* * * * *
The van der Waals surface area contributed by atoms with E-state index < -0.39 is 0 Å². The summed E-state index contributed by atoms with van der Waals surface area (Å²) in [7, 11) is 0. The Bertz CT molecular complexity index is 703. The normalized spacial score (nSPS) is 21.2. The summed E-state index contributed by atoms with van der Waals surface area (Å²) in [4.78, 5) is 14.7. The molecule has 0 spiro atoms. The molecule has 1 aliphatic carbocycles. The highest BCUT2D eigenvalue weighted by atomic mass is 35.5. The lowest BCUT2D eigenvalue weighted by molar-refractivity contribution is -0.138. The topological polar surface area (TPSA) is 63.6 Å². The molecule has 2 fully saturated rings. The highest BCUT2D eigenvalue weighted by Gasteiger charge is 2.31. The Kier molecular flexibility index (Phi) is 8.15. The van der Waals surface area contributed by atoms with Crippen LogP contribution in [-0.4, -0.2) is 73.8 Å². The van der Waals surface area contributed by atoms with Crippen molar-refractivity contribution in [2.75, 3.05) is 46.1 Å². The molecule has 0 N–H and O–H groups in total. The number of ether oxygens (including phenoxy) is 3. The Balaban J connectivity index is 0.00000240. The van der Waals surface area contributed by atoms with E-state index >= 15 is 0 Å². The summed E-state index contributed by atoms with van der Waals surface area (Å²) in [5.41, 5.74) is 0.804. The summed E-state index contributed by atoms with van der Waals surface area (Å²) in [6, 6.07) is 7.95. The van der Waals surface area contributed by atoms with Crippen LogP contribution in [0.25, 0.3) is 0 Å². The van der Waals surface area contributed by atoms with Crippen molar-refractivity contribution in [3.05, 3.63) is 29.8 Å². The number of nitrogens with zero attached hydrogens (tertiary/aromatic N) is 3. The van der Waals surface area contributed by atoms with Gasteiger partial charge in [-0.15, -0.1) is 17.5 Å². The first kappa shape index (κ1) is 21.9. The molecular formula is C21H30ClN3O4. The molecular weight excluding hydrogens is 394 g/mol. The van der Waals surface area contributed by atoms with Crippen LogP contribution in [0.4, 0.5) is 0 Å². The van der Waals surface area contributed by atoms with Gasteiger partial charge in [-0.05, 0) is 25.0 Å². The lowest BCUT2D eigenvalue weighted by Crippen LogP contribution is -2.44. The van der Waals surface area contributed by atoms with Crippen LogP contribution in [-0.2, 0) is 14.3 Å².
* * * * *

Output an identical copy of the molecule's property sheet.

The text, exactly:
The van der Waals surface area contributed by atoms with E-state index < -0.39 is 0 Å². The summed E-state index contributed by atoms with van der Waals surface area (Å²) in [7, 11) is 0. The Bertz CT molecular complexity index is 703. The normalized spacial score (nSPS) is 21.2. The summed E-state index contributed by atoms with van der Waals surface area (Å²) in [4.78, 5) is 14.7. The molecule has 0 spiro atoms. The molecule has 1 aliphatic carbocycles. The highest BCUT2D eigenvalue weighted by atomic mass is 35.5. The lowest BCUT2D eigenvalue weighted by molar-refractivity contribution is -0.138. The topological polar surface area (TPSA) is 63.6 Å². The molecule has 2 fully saturated rings. The highest BCUT2D eigenvalue weighted by Gasteiger charge is 2.31. The Kier molecular flexibility index (Phi) is 8.15. The van der Waals surface area contributed by atoms with Crippen LogP contribution in [-0.4, -0.2) is 73.8 Å². The van der Waals surface area contributed by atoms with Crippen molar-refractivity contribution in [2.75, 3.05) is 46.1 Å². The molecule has 0 N–H and O–H groups in total. The number of ether oxygens (including phenoxy) is 3. The Balaban J connectivity index is 0.00000240. The van der Waals surface area contributed by atoms with E-state index >= 15 is 0 Å². The summed E-state index contributed by atoms with van der Waals surface area (Å²) in [5.41, 5.74) is 0.804. The summed E-state index contributed by atoms with van der Waals surface area (Å²) in [6, 6.07) is 7.95. The van der Waals surface area contributed by atoms with Crippen LogP contribution in [0.25, 0.3) is 0 Å². The van der Waals surface area contributed by atoms with Crippen molar-refractivity contribution in [3.05, 3.63) is 29.8 Å². The number of nitrogens with zero attached hydrogens (tertiary/aromatic N) is 3. The van der Waals surface area contributed by atoms with Gasteiger partial charge in [-0.15, -0.1) is 17.5 Å². The first kappa shape index (κ1) is 21.9. The molecular formula is C21H30ClN3O4. The molecular weight excluding hydrogens is 394 g/mol. The van der Waals surface area contributed by atoms with Crippen LogP contribution in [0.4, 0.5) is 0 Å². The van der Waals surface area contributed by atoms with Gasteiger partial charge in [-0.05, 0) is 25.0 Å². The lowest BCUT2D eigenvalue weighted by Crippen LogP contribution is -2.44. The van der Waals surface area contributed by atoms with Crippen LogP contribution in [-0.2, 0) is 14.3 Å².